Microplastic in the atmosphere is making its way to the pristine Arctic
Scientists who sampled seemingly pristine Arctic snow have discovered high levels of microplastics that were likely carried north by the atmosphere.
The discovery, published in the journal Science Advances, points to an unexpectedly high source of microplastics in one of the most remote and pristine regions of Earth. It also raises troubling questions about the environmental and health implications of potential exposure to such airborne plastics.
Some 380 million metric tons of plastic are produced each year. Much of that plastic ends up in the trash — in fact, experts predict that by 2050, the world will be throwing away 3.4 billion metric tons of the stuff each year, the study authors wrote.
The problem is that plastic is highly durable, which means it doesn’t easily degrade once it’s tossed into a landfill. But it can be broken up into smaller and smaller pieces until it becomes microplastic, fragments that are smaller than 5 millimeters in size.
Many countries let waste leak into the environment, and that plastic and microplastic can last for a long time — and travel a long way.
Discarded plastics have washed up on the shores of remote islands. They’ve collected in the open ocean, forming polluted regions such as the Great Pacific Garbage Patch. And according to previous work by Gerdts and his colleagues, they’ve even ended up in the Arctic, a region that should be largely untouched by human activity.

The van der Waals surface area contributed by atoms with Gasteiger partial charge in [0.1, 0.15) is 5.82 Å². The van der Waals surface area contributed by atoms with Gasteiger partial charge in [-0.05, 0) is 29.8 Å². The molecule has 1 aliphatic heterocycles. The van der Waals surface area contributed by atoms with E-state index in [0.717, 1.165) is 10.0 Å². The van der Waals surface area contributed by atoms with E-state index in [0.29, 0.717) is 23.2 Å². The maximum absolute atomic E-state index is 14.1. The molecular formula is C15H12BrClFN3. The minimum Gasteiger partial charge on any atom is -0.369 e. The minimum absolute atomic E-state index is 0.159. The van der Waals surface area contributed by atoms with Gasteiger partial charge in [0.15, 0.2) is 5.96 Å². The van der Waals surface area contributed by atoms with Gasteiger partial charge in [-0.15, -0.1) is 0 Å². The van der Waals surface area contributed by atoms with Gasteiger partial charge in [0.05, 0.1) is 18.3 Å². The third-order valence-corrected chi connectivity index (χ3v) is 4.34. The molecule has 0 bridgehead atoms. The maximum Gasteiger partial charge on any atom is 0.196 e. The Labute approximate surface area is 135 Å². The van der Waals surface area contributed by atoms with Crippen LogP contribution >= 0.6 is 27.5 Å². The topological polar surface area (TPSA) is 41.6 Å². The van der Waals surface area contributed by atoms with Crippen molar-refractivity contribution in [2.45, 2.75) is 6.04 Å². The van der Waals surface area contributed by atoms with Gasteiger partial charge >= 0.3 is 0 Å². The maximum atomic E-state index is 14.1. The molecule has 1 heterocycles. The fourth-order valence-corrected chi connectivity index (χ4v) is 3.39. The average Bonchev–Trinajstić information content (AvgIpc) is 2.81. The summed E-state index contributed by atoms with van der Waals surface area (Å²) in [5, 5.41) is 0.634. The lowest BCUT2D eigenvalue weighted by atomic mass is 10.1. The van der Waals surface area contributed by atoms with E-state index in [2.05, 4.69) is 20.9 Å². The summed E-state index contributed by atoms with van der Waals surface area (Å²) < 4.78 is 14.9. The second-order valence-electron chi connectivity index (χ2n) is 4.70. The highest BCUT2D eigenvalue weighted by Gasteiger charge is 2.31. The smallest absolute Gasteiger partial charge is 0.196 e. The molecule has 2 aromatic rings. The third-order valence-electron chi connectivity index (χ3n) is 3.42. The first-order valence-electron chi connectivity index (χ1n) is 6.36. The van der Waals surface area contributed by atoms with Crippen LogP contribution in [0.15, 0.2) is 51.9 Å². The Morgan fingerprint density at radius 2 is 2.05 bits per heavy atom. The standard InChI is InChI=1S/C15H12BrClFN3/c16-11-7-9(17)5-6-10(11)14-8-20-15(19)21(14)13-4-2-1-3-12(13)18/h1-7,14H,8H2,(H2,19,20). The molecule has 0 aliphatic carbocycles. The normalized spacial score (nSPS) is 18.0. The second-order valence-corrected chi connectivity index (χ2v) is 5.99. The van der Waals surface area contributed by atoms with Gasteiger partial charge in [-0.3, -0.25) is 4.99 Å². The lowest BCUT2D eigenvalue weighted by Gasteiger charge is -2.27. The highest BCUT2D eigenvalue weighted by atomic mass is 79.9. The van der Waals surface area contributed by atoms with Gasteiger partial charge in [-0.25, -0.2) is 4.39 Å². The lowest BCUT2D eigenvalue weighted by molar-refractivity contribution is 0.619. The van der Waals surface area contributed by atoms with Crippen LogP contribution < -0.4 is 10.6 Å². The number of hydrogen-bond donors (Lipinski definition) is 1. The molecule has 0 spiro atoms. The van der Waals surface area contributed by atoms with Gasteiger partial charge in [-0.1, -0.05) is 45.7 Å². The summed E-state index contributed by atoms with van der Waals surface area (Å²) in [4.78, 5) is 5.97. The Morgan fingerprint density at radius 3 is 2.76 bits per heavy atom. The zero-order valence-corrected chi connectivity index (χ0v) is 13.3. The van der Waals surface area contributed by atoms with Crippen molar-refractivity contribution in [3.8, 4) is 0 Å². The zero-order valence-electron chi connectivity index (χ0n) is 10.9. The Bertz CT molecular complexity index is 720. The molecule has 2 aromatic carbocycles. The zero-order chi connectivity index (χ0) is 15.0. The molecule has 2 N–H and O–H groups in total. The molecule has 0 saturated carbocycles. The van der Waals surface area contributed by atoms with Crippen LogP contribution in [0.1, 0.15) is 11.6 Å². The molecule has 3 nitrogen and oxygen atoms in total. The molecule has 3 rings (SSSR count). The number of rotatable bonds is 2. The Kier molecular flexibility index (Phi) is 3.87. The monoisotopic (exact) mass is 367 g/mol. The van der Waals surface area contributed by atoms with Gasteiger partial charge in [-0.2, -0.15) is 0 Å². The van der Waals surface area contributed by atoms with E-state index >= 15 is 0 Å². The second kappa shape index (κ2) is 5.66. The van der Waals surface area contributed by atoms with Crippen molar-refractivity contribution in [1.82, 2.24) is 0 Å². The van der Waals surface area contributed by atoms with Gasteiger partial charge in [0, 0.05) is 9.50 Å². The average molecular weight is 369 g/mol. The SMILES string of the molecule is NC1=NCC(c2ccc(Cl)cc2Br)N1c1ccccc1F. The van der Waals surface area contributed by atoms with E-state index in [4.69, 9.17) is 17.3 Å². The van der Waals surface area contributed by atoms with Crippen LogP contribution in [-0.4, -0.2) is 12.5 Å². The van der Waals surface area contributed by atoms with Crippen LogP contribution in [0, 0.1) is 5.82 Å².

“We found a lot of microplastics, like record concentrations, and the question arose: From where does the microplastic originate?” Gerdts said. There were only two likely suspects: “It’s from the water or from the air.”
A large amount of plastic gets moved around on ocean currents, but researchers have begun to show that it can be circulated in the air as well. Scientists have found microplastics in the atmospheric fallout of cities like Tehran, Iran and Dongguan, China. Another study in France found that the concentration of microplastic deposited from the atmosphere spiked fivefold after it rained, suggesting that precipitation may play some role in its movements.
To find out how much microplastic was in the air, Gerdts and his colleagues analyzed snow collected from ice floes drifting in Fram Strait east of Greenland and from the nearby Norwegian archipelago of Svalbard. They also gathered samples around cities in Europe and from the Alps so they could compare the different environments.
The samples took many routes to get to the research lab. Scientists flew by helicopter or sailed by dinghy to ice floes in the Fram Strait to scoop snow with a clean mug and a steel spoon or soup ladle. Citizen scientists on snowmobiles gathered samples in Svalbard. Team members in Bremen, Germany, used glass jars to carefully collect fresh powder from white-coated cars.
The scientists were careful to sample only snow on the surface because they wanted to see how much microplastic was brought there by fresh precipitation. Snow can pick up tiny particles and pollutants and transport them over great distances, and the researchers wanted to know if they were doing the same for microplastics, too.